It seems that clothing is on everyone’s mind right now. Fashion week dominated New York City’s midtown last week, fall magazines are filled with the latest fashions, the Wall Street Journal’s Carol Hymowitz’s article “In The Lead” featured opinions about attire and leadership effectiveness, and a recent article in Fast Company The CEO’s New Clothes by Linda Tischler, wonders whether current Aquarian leadership styles will be just passing trends or long-time standards.
All of this discussion about style reminds me of my grandmother’s housedress. Nana Stella was a true woman of her generation. She wore a baggy, colorless smock almost all the time. I remember my grandfather sitting in his chair, smoking a cigar and watching his sports shows on TV, never even noticing her as she emptied the ashtray, fed him, cleaned up after him. One day we were all going to a restaurant and Nana changed to a navy blue dress, did her hair and put on rouge for the occasion. What a difference: Grandpa suddenly noticed her, stood up and waltzed with her around the room.
Many executives wonder why no one is noticing them, why they are losing their edge…or why they are relegated to unremarkable careers, overlooked for promotions, or sidelined or misunderstood. One reason could be that they suffer from the “grandmother’s housedress syndrome”. Too many leaders stop paying attention to the way they come across, to how they comport themselves, forget to display courtesies or to demonstrate a confident, modern, stylish presence. They become comfortable at “home” in their workplaces.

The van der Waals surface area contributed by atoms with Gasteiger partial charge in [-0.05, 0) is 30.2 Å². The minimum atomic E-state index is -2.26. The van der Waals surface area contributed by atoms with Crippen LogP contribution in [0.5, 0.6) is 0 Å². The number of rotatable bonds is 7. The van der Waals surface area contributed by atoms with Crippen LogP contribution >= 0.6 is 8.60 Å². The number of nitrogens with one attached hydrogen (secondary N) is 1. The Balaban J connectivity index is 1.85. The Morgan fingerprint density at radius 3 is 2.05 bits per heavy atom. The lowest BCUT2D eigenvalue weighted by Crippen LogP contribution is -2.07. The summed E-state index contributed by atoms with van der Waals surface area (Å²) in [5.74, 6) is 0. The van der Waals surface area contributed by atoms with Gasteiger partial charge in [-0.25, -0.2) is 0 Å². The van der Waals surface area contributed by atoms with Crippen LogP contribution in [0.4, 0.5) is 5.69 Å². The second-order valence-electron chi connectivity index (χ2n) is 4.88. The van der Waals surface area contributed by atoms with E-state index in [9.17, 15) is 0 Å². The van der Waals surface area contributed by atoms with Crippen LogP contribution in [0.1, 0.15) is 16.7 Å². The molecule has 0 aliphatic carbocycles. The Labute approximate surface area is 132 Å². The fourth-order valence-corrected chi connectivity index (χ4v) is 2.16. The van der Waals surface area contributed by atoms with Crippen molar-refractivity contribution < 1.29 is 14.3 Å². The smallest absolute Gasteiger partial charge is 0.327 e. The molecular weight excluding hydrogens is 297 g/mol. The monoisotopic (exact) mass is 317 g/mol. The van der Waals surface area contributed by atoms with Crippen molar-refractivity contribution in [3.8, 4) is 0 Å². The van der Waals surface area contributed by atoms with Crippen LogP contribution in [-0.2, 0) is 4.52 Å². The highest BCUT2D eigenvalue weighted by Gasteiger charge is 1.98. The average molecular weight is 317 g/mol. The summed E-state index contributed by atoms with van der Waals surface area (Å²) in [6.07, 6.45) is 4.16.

Take a good look at your style today:
1. Notice how dynamic and respected leaders in your organization comport themselves, communicate and yes, dress. Are you reflecting the current style?
2. Look at your office. Does it demonstrate the brand you wish it to? If the CEO walked into your office today, what impression would s/he get?
3. Are you conscious about how you treat others? Are you positive, constructive, interactive, engaging? Are you included in important meetings and considered a “go to” person for your area of expertise?
4. Are you getting the results you want? Are you conscious of your leadership attitude, attributes and attire? Have you looked in the mirror lately and asked for feedback?
If your responses lead you to thinking about refreshing your own leadership image, it is probably time for you to think about ways to be more crisp, more present, more communicative….more positively noticable. Get dressed up and go out to lunch!